Thousands of Democrats are heading to downtown Dallas Friday to begin their biennial political convention.
The goal of the two-day gathering is to energize and inspire up to 8,000 delegates, alternates and guests, hoping that they and others will turn out at the polls and elect a Democrat to a statewide office for the first time since 1994.
“We are lifelong Democrats, and we would like to see the state turn blue,” said Richard Ashford of Austin, explaining why he and his wife are first-time delegates at this year’s convention. “We hope to make some headway here.”
A key priority is promoting the two women at the top of the ballot this November — state Sens. Wendy Davis of Fort Worth and Leticia Van de Putte of San Antonio, the candidates for governor and lieutenant governor.
Never miss a local story.
Democrats heading to Dallas on Thursday were greeted by a series of anti-Davis billboards along roads into the city. The signs, sponsored by Republican gubernatorial candidate Greg Abbott’s campaign, question Davis’ ethics.
“As Democrats travel to Dallas … they will be forced to confront the reality of Sen. Davis’ unethical record,” said Matt Hirsch, communications director for Abbott’s campaign. “From her refusal to release her tax returns and client list, to profiting from taxpayer dollars and her ties to an open FBI investigation, Sen. Davis has shown she is out of touch with Texans and more interested in lining her own pockets than serving her constituents.”
Democrats brushed off the billboards and said they are focused on the endgame: breaking up what has essentially become a one-party system in Texas.
“At this convention, people will see a stark contrast between Democrats and Republicans,” said Manny Garcia, communications director for the Texas Democratic Party. “We are the pro-growth, pro-opportunity, inclusive ticket.”
Democrats will converge on the Kay Bailey Hutchison Convention Center through Saturday for their convention, which comes three weeks after the Texas GOP gathered in Fort Worth.
Republicans drew national attention for a platform that took a harder stance on illegal immigration, supported openly carrying guns and called for “reparative therapy” to heal gays.
Dallas, some say, is the perfect place for this year’s convention.
“It’s appropriate,” Texas Democratic Party Chairman Gilberto Hinojosa said. “In a sea of red in 2010, there was one bright blue spot in this part of Texas — Dallas County.”
The theme of the convention is “A Texas Promise.”
State Sen. Royce West, D-Dallas, will serve as convention chairman.
Key speakers tonight include Davis, Van de Putte, Hinojosa, Houston Mayor Annise Parker, U.S. Rep. Joaquin Castro of San Antonio, state Sen. Kirk Watson of Austin and state Rep. Trey Martinez Fischer of San Antonio, who heads the Mexican American Legislative Caucus.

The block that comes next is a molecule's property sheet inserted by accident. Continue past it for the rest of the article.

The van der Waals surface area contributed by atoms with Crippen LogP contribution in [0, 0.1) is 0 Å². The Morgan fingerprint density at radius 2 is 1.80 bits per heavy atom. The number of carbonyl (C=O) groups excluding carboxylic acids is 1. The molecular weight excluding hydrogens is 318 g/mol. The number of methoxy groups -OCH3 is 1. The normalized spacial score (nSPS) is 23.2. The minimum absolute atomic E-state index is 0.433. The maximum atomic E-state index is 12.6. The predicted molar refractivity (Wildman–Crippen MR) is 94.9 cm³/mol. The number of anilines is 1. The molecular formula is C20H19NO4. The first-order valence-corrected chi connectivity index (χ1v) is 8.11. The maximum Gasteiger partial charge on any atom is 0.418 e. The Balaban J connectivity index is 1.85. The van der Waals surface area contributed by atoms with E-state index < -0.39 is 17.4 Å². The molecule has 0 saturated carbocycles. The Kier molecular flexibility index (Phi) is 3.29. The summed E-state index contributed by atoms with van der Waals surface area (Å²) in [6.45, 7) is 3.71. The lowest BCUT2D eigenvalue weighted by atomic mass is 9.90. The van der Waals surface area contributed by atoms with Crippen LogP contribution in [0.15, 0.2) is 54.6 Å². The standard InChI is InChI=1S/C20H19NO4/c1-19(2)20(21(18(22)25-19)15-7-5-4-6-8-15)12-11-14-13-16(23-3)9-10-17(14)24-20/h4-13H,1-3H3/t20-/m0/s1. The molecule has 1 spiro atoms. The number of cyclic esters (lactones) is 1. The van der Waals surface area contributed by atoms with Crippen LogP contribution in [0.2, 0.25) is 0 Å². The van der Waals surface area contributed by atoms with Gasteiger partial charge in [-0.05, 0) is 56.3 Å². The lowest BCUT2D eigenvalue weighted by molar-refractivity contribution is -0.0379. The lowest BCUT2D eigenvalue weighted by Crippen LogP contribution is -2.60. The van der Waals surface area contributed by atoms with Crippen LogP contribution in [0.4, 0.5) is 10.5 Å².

Other speakers during the convention are expected to include “rising stars” in the party, including U.S. Rep. Marc Veasey of Fort Worth and the party’s nominee for Senate, David Alameel.
“Together, we celebrate our Texas Promise — the fundamental value that where you start has nothing to do with how far you can go,” the convention website says. “It is our promise that Texas’ best days have yet to come, and everything we do today is in service of the next generation.”
Before they adjourn Saturday, delegates will approve a party platform, an outline of beliefs that candidates do not always follow. Many expect it to be similar to past platforms.
They will also pass rules to guide the party, likely endorsing the recent move of precinct conventions from primary election night to right before Senate district conventions convene. Officials have said the move is designed to make it easier for voters, so they don’t have to head to the polls twice on Election Day.
And they will choose their party leaders.
Hinojosa faces a low-key challenge from Rachel Barrios-Van Os, a party activist and unsuccessful candidate for the post in 2012.
In a statement announcing her candidacy, Van Os said she’s running to create an organized party and to expand it. “Once the people know we care about them and that we will fight for them, the voters will come back again to the Democratic Party,” she said.
Hinojosa said he hopes to win a second term.
“We want to come out of this convention united with a goal of winning in November,” Hinojosa said. “We want to show Texans that what we believe in is in line with what they believe is important for their families and Texans.”
Democrats in Texas haven’t won a statewide race since 1994.
But they did pick up a statewide officeholder last year when Texas Court of Criminal Appeals Judge Larry Meyers of Fort Worth switched parties to run as a Democrat for a seat on the Texas Supreme Court.
This is the 19th Democratic state convention for Harriet Irby of Pantego.
The retired teacher began attending conventions in 1974 and has missed only one — in 1982, because she was sick.
“I’m here to see and help more young people get involved,” she said.
On the other hand, Shelia Bates of Dallas is attending her first convention.
“I want to learn more about what’s going on with politics,” she said. “I’m trying to get the right people in office.
“I just wanted to see what it’s like.”